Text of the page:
Valencia champions Thunberg’s call for action on climate change

Betty Valencia (left) walked alongside Greta Thunberg (right) at the youth climate rally in Los Angeles Nov. 1. As her campaign for Orange City Councilmember ensues, Valencia has made diversity and inclusion a priority of her campaign, in addition to fighting climate change. Photo courtesy of Betty Valencia

Orange City Council candidate Betty Valencia marched in support of climate change polices underneath the hot sun Nov. 1 alongside world-renowned climate activist Greta Thunberg at the youth climate rally in Los Angeles.

Valencia considers herself a strong believer in the effects of climate change. On the other hand, 16-year-old Thunberg from Sweden gained a following after her Sept. 21 speech at the United Nations Climate Action Summit in New York. Since the video of her berating national officials went viral Thunberg has attended marches globally, one of which was in downtown Los Angeles.

Not only was her campaign focused on climate change, but Valencia’s campaign for city council was inspired by the lack of representation among current city councilmembers, she said. She felt as though there was a separation between the community and the local government.

“Voices weren’t being heard,” Valencia said. “I wondered if they were listening to people in the community who are like me – representative of an immigration population. I want to work hard to have our voices, our perspectives, our presence and our identities honored in our local politics.”

While Valencia didn’t speak with Thunberg at the protest, she regards the strike itself as extremely powerful and an expression of her goals. If she wins a seat on the city council, she seeks to instate more businesses to use eco-friendly material and install refill stations in parks, solar panels at parking structures and more car charging stations.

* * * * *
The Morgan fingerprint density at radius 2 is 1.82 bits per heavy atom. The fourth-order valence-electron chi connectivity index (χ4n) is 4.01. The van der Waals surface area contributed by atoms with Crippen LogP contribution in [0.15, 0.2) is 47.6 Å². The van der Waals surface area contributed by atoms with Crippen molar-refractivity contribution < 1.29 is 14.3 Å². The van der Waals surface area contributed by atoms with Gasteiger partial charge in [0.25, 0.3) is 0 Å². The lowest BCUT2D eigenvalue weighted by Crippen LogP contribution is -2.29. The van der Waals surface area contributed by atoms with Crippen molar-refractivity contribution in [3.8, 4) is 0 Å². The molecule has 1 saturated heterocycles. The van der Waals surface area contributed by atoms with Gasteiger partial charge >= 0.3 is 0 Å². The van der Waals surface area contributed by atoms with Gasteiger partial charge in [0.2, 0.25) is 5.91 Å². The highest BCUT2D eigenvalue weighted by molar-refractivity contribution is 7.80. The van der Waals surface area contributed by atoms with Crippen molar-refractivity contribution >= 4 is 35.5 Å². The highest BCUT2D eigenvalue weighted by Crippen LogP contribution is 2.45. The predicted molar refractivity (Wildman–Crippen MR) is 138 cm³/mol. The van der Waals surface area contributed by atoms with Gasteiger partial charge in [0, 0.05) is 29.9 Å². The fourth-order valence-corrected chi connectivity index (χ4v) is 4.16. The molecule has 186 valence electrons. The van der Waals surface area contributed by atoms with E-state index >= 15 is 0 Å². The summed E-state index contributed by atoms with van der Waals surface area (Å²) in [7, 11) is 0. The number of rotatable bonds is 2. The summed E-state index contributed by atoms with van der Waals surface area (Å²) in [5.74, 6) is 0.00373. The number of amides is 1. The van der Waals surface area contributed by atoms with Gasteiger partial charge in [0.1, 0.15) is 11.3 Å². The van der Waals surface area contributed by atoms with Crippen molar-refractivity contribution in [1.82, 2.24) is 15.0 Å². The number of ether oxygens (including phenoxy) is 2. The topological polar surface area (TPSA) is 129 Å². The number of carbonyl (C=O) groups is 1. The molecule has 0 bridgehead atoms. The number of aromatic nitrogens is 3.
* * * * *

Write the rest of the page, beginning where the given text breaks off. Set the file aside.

“There’s so much to be done but wherever we start, we’re going to be ahead,” Valencia said. “People like myself with new ideas and an energy of really wanting to change for the better deserve to be in those seats.”

She also aims to make Orange more inclusive because she said many residents of mixed statuses don’t feel welcomed. Valencia has been a resident of Orange for 24 years, but her relationship with the city was never personal for her until April 10, 2018 – the night she decided to run for Orange City Council.

“Orange was just a city I lived in,” Valencia said. “Now, it’s a city I long to belong in like many of us. Orange needs leadership that represents our current demographics.”

Valencia said she wants to provide easy access to city council members, analyze budgets and resources, fix infrastructure issues, better support the city’s homeless population and help Chapman students feel like they belong in Orange.

“We’ve had so many students on our campaign because we want the students to know that they are a part of Orange,” Valencia said. “I would love to have a student representative at city council to inform us on what’s happening with the students.”